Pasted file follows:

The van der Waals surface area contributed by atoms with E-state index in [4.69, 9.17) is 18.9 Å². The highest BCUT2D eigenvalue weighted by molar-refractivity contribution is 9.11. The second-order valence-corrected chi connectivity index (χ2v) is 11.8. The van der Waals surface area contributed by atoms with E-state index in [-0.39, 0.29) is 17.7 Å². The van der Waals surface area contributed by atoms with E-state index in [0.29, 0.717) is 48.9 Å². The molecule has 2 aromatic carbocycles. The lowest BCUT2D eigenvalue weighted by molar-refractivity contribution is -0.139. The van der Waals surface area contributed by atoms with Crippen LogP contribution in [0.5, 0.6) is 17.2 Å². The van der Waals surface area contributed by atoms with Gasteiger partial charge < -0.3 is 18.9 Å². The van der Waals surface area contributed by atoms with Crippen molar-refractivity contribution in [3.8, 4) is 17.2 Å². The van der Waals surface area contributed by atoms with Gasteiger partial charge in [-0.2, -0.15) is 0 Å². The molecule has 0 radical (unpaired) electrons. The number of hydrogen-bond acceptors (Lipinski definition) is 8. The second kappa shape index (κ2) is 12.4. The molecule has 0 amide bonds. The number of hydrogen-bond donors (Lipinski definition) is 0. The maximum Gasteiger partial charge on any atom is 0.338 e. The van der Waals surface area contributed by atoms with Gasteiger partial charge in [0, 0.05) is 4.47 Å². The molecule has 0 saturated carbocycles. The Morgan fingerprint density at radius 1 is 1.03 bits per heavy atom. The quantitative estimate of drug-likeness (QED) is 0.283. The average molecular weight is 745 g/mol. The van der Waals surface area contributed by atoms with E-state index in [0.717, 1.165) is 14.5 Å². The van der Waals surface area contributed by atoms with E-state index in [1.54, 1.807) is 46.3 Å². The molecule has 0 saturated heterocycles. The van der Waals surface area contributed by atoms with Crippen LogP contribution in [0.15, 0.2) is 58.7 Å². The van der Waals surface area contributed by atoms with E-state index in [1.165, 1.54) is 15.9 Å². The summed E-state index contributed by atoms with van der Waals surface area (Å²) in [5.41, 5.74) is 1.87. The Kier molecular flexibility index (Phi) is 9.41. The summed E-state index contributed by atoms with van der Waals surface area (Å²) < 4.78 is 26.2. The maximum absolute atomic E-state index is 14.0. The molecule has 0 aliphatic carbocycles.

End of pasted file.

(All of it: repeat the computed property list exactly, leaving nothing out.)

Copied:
The van der Waals surface area contributed by atoms with E-state index in [4.69, 9.17) is 18.9 Å². The highest BCUT2D eigenvalue weighted by molar-refractivity contribution is 9.11. The second-order valence-corrected chi connectivity index (χ2v) is 11.8. The van der Waals surface area contributed by atoms with E-state index in [-0.39, 0.29) is 17.7 Å². The van der Waals surface area contributed by atoms with E-state index in [0.29, 0.717) is 48.9 Å². The molecule has 2 aromatic carbocycles. The lowest BCUT2D eigenvalue weighted by molar-refractivity contribution is -0.139. The van der Waals surface area contributed by atoms with Crippen LogP contribution in [0.5, 0.6) is 17.2 Å². The van der Waals surface area contributed by atoms with Gasteiger partial charge < -0.3 is 18.9 Å². The van der Waals surface area contributed by atoms with Crippen molar-refractivity contribution in [3.8, 4) is 17.2 Å². The van der Waals surface area contributed by atoms with Gasteiger partial charge in [-0.2, -0.15) is 0 Å². The molecule has 0 radical (unpaired) electrons. The number of hydrogen-bond acceptors (Lipinski definition) is 8. The second kappa shape index (κ2) is 12.4. The molecule has 0 amide bonds. The number of hydrogen-bond donors (Lipinski definition) is 0. The maximum Gasteiger partial charge on any atom is 0.338 e. The van der Waals surface area contributed by atoms with Gasteiger partial charge in [0, 0.05) is 4.47 Å². The molecule has 0 saturated carbocycles. The Morgan fingerprint density at radius 1 is 1.03 bits per heavy atom. The quantitative estimate of drug-likeness (QED) is 0.283. The average molecular weight is 745 g/mol. The van der Waals surface area contributed by atoms with E-state index in [0.717, 1.165) is 14.5 Å². The van der Waals surface area contributed by atoms with E-state index in [1.54, 1.807) is 46.3 Å². The molecule has 0 saturated heterocycles. The van der Waals surface area contributed by atoms with Crippen LogP contribution in [0.15, 0.2) is 58.7 Å². The van der Waals surface area contributed by atoms with E-state index in [1.165, 1.54) is 15.9 Å². The summed E-state index contributed by atoms with van der Waals surface area (Å²) in [5.41, 5.74) is 1.87. The Kier molecular flexibility index (Phi) is 9.41. The summed E-state index contributed by atoms with van der Waals surface area (Å²) < 4.78 is 26.2. The maximum absolute atomic E-state index is 14.0. The molecule has 0 aliphatic carbocycles.